That would very much depend on the implementation, don't you think?
A test suite should tell a tester what steps to undertake,
and what observations to perform. "Ensure" is not either one of those.
Testing and verifying SCTP are quite beyond the scope of this draft.
However, ability to bring up an SCTP association is a necessary
prerequisite for the following tests.
5a) To elaborate on this issue, in the middle of the test step about
ensuring that Data Records are actually exported, we finally get a
testable instruction, to whit, use a packet sniffer and check that the
packets are coming by.
Sadly, that was only a suggestion of how the tester might perform this task.
6) I believe I understand how a tester would create templates, for the
template test. But how is the tester to create data sets. Particularly
data sets with specific properties, such as the padding in section 3.2.3
Again, that would very much depend upon the implementation being tested.
Some implementations may add padding by default, or may have a switch to
allow padding to be optional. It certainly wasn't an issue at our IPFIX
The best conclusion I can come to is that this is a
collector test, and that it assumes a packet generator which can
generate IPFIX packets.
That's a good option for testing the Collecting Process - though it
wouldn't verify the Exporting Process. Another possiblity would be for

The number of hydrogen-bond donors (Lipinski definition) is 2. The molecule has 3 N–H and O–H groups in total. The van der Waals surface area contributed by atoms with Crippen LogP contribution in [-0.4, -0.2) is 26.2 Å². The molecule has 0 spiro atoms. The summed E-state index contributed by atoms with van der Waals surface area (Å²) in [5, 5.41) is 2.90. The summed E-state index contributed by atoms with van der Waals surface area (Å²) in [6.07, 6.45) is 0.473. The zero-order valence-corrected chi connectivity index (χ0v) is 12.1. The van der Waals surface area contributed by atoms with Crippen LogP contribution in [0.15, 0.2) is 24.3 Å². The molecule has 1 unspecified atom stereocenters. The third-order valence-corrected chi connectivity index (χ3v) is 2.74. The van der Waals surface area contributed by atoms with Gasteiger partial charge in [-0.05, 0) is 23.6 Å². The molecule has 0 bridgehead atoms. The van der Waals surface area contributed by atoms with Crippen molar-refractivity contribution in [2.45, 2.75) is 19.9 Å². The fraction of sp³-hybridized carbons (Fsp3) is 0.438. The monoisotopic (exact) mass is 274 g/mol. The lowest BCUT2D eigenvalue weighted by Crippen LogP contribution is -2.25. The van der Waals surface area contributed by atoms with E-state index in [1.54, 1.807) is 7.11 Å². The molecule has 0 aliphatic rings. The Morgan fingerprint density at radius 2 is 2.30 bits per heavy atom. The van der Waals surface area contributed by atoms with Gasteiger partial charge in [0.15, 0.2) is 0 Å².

the tester to inject known data into the Metering Process, either
directly or by passing known traffic through the Observation Point(s).
Having such a device in a test setup makes
sense. But the test description does not say "configure a packet
generator to generate an IPFIX packet with ..." (There are other ways
to say this, but there needs to be some description of how testers are
expected to create data sets.)
Again, this seems to be quite implementation dependent. I expect what
you'd do for a PC based implementation would be quite different from
what you'd for for a router based implementation.
6a) Related to this, I find reading this document rather odd. I have
read many test suites for protocols and implementations of protocols.
They generally focus on a Device (or implementation, or entity) Under
Test, and the framing around that Device. This suite appears to be
trying to test two interacting devices simultaneously. That is
extremely difficult, and extremely confusing.
The IPFIX protocol connects an Exporting Process (source) to a
Collecting Process (destination). One is needed in order to test the
other - or at the very least, something that does a good job of
pretending to be an Exporter or Collector.
eg, an Exporting Process won't export anything until it's able to bring
up an SCTP association. So if you're going to inject packets (rather
than have an Exporting Process) then you'll first need to do some SCTP